For me, the road to healing begins with a wonderful community.  From the outset  Laura and I were surrounded by a very supportive family as well as friends from Harding University, Covenant Fellowship Church, and our Wednesday Evening Bible Study group.  I don’t know how many of those people had ever ministered to a people who had lost a child, but they were very caring and supportive in the way they treated us, listened to us, ministered to us, and so on.

I also had begun seminary at Harding School of Theology (HST).  In hind-site, I would not recommend beginning seminary right after losing a child but the community at HST also was helpful.  Over the year, as my faith continued to crumble, a couple of great things happened that kept steering me towards an encounter with God.

First, my wife and I did go through some grief counseling that was provided to us free of charge which did help my wife and I to practically help each other to grieve in more healthy ways.  Second, a friend of mine gave me a pocket knife that he had sharpened along with a story about the knife.  The story basically explained that he had bought the knife to pray for someone as he sharpened it and then God revealed to him that he was to be praying for me.  In some way, this all kept God in the picture even though God was becoming very fuzzy and frustrating.

One day I was sitting in chapel at HST and was just near the breaking point.  My brother had recently died and I was just tired.  On that particular day I heard the hymn Be Still, My Soul (see below) for the first time.  The song, which now is a favorite, eloquently expressed both the grief and pain I was reeling in as well as the hope I wanted so badly.

But hope seemed so illusive…perhaps impossible at that point.  I was tired.  I felt like a man lost in a dark cave with nothing but blackness.  I was just tired of walking in what seemed to be an endless journey of nothing but more darkness.

All I wanted to know was “Why?”  Why did my son die?  Why did God seemingly not answer the prayers?  Was he unable to or did he just not care too?  Did God even hear those prayers?  While Be Still, My Soul spoke of the hope I wanted to have, I was not even sure if there was a reason to hope in God.

As I said, I was tired and was ready to give up.  I had planned to quit seminary and even had been offered a job selling Honda cars.  But then I met John Mark Hicks, who would become both a friend and a Professor of mine.  He was speaking at HST on his own spiritual journey which included the death of his first wife and his son, Joshua, later on in life.  Despite his suffering, he spoke of a deep faith in God.  So I went up to him and asked him something about how he was able to trust in God.

What John Mark Hicks pointed me to was Romans 8:28 which says, “And we know that in all things God works for the good of those who love him, who have been called according to his purpose.”  At first, I was sort of disappointed because far too many people had used this verse just to dismiss my grief and struggle without even taking the time to understand.  But I gave him the benefit of the doubt since he understood what I was going through.  John Mark Hicks told me to go home and read, to learn what that “good” is about.  So that night after Laura went to bed, I pulled out my Bible and began reading through Romans, reading again through Romans, and reading, and…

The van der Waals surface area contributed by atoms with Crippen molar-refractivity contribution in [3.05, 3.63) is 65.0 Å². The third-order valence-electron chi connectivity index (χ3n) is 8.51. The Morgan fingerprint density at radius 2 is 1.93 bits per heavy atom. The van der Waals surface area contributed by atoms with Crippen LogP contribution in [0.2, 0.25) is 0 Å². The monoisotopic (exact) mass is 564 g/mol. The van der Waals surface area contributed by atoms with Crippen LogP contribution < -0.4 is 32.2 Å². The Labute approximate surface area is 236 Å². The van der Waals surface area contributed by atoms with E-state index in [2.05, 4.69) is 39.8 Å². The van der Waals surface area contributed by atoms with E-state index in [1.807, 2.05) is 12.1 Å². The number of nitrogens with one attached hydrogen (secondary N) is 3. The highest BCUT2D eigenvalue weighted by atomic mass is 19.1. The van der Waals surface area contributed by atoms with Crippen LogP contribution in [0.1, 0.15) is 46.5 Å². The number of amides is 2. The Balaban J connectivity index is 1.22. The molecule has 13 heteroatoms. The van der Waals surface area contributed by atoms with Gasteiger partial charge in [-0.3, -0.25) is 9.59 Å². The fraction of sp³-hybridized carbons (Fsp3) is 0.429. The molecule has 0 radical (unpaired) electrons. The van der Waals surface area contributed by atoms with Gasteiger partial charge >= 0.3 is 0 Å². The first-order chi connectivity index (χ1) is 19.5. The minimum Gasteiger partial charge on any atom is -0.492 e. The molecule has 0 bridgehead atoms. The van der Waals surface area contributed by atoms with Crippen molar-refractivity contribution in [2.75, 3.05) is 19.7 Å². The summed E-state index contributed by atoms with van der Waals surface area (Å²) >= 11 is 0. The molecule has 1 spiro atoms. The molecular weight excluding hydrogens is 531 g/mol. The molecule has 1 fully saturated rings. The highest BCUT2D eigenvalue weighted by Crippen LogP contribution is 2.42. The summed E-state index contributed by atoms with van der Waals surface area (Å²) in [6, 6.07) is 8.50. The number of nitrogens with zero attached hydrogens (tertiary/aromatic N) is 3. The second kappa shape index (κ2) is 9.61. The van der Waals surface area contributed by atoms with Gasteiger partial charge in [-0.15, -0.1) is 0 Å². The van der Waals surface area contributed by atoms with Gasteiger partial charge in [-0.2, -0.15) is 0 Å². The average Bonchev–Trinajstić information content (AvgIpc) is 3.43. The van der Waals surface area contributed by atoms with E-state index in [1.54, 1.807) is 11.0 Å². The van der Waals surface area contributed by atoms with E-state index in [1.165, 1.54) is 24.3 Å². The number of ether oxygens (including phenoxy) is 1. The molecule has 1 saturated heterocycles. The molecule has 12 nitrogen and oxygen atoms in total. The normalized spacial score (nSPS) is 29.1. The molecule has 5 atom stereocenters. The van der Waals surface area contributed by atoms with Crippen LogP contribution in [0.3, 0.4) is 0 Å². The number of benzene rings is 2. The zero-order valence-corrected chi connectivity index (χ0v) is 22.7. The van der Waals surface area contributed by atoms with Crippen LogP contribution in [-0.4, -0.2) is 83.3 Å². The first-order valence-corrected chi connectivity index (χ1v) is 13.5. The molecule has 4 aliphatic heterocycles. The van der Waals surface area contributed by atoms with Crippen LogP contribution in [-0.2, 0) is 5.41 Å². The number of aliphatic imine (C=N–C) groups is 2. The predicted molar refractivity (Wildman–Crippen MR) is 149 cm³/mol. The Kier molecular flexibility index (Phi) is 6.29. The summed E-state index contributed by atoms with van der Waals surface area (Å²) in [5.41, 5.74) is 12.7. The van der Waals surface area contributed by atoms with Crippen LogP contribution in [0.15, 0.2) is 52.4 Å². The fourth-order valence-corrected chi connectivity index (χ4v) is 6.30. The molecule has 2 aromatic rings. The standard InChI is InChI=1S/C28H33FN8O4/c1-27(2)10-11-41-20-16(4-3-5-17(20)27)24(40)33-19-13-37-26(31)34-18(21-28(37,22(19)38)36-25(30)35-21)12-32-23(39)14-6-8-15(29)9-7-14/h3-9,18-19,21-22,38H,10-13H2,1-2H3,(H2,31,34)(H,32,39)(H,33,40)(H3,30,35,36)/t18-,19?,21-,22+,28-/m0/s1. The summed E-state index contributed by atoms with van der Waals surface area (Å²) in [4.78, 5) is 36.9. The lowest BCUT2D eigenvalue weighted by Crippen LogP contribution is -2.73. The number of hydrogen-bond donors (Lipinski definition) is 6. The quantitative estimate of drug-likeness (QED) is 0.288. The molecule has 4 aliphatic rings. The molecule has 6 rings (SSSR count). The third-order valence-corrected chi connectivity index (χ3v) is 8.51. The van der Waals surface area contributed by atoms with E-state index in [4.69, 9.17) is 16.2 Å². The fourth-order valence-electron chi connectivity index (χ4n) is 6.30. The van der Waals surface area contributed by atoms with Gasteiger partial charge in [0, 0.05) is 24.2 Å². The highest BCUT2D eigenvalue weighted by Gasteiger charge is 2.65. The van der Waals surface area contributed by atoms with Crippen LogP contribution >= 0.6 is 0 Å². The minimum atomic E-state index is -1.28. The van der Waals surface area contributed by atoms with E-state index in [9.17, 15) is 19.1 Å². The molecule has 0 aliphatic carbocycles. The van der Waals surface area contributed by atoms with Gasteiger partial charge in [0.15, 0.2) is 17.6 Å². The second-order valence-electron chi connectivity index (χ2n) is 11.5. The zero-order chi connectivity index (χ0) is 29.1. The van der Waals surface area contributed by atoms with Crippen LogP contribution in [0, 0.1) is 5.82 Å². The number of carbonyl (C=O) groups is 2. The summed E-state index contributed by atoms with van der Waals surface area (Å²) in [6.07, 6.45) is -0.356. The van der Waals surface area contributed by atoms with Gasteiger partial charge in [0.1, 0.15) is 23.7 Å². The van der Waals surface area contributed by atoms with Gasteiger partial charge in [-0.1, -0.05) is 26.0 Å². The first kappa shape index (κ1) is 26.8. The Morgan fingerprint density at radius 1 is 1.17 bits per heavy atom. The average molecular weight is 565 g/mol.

At some point God spoke.  Not in audible words but nevertheless I heard God speak and he said, “Rex, my good is your redemption and if you’ll trust me, I will see that good to the end even if you don’t understand how I work that all out.”  And just like that the light began to break through the darkness, hope began to emerge.  It was like a thousand pounds being lifted from my shoulders.  I no longer needed to understand or have an answer to the question of “why?” to all my questions and yet, I found myself able to trust God again.

Ten years later I am a person full of hope.  I believe God is redeeming the world in Jesus Christ, making all things new (cf. Rev 21:5) and that includes us…you…me.  I don’t understand everything about how that is happening and there are things about God which are remain mystery.  I’m ok with that.  I wish Kenny was still alive and would give almost anything to hold him just one more time.  I cannot contemplate the thought of embracing Kenny in the new heaven and new earth without some tears of joy.  Further more, as terrible as it has been to lose a son, God has used this journey to give me a faith and hope that I did not have before.  For that, I am thankful.